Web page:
When Moncler reported its earnings on Tuesday, the Italian luxury brand showed significant growth. Its sales rose by 27% in the last year to reach a total of $2.75 billion. Notably, over $1 billion of that revenue was earned in the fourth quarter alone.
On the earnings call on Tuesday, Moncler’s chief corporate and supply officer, Luciano Santel, said the revenue growth was due to the company developing categories including footwear in order to become a “year-round brand.”
Moncler announced the relaunch of the footwear category last August and the first release, a set of Trailgrip sneakers, came out in September. The Trailgrip shoes were Moncler’s biggest footwear launch ever and have made footwear a double-digit percentage of both direct and wholesale revenues since they were introduced, Santel said.
Unlike Moncler’s winter runway collections, which are focused on outerwear, its newly developed footwear category is meant to bring in consistent revenue all year. Prior to the Trailgrip launch, Moncler’s footwear only offered winter boots and sandals, both highly seasonal. But the Trailgrips are the brand’s first attempt at sneakers that can be worn all year long. Moncler declined to comment for this story, deferring to the statements made on the brand’s earnings call.
Over the last three years, brands focused on products that are specific to a certain time of year have increasingly launched product categories that can make money all year long. Easing the headache of a tangled global supply chain has been one motivation. Canada Goose and Lululemon have made it a core part of their recent strategies. Canada Goose grew non-parka sales by 46% in the second quarter of its fiscal year 2023, ending in October, after putting more marketing into its spring and fall collections. If you can sell a product any time of year, you can order more raw materials ahead of time, and late deliveries are less of an issue.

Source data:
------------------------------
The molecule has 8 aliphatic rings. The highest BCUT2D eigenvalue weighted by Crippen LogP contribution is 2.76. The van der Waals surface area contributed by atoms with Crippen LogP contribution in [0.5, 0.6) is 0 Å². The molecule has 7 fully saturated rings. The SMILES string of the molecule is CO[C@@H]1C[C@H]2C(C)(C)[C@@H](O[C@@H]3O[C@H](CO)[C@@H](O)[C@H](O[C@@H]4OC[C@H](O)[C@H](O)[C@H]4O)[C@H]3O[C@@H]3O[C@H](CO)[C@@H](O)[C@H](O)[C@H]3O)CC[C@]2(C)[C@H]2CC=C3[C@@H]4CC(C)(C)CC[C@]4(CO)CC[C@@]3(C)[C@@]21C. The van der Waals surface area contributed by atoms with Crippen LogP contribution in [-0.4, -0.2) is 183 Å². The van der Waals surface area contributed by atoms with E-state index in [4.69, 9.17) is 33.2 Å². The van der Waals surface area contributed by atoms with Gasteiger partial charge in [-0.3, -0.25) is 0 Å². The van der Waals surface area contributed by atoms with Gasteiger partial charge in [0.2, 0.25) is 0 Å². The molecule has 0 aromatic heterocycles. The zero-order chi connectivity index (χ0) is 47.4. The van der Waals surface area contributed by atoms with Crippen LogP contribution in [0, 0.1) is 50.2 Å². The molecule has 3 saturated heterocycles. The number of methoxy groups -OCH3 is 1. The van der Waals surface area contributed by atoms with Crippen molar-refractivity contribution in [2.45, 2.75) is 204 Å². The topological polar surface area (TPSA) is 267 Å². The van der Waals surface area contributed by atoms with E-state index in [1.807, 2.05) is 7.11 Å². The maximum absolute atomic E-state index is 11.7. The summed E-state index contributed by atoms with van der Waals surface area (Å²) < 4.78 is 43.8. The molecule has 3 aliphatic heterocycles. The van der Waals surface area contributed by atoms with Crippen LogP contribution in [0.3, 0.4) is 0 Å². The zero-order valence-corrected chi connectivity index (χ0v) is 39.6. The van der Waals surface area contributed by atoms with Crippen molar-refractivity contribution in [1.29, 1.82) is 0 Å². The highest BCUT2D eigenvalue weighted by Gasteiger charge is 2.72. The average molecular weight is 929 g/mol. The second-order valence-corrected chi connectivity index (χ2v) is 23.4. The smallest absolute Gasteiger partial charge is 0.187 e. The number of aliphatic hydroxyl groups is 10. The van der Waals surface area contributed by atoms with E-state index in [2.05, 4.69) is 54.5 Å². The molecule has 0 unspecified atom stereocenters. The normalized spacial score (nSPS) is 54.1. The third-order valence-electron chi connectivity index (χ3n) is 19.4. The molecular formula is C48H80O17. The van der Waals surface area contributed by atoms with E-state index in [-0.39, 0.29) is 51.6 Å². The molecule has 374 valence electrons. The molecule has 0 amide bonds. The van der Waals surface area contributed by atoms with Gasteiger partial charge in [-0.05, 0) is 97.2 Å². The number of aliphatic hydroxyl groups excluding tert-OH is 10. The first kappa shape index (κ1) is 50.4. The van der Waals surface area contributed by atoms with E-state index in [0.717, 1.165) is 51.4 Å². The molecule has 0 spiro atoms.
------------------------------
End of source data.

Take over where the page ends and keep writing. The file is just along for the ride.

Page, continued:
“The supply chain is a major challenge for everyone right now,” said Andrea Kelly, divisional merchandising manager at Columbia Sportswear. In response, Columbia leaned more into categories that sell all year, like shorts. “Winter jackets showing up in May is not a good thing,” she said.
But Moncler’s approach, while successful last year in driving revenue, does come with higher associated inventory costs. Santel admitted on the call that Moncler’s inventory levels at the end of 2022 were “significantly higher” than the year before, which he blamed on the increased production of more products at the end of 2022 made to be sold throughout 2023. While seasonless inventory is safer to have on hand, any drop in demand — which Moncler experienced in Asia in the last quarter — can still leave that inventory unsold.
“For the last five years, brands have talked theoretically about seasonless, but it’s really hard to actually shift over completely,” said Matt Field, founder of MakerSights, an inventory planning company that works with brands like Madewell. “The production calendar, the wholesale buyers, the consumer expectations all reinforce seasonality so it’s not always easy.”
Santel, speaking on the earnings call, was confident that the increased inventory cost of this new strategy will be overcome once demand returns in China.
“The good news is, that considering the stronger business trend in all the regions — especially China in January, February — inventory is not a problem,” he said.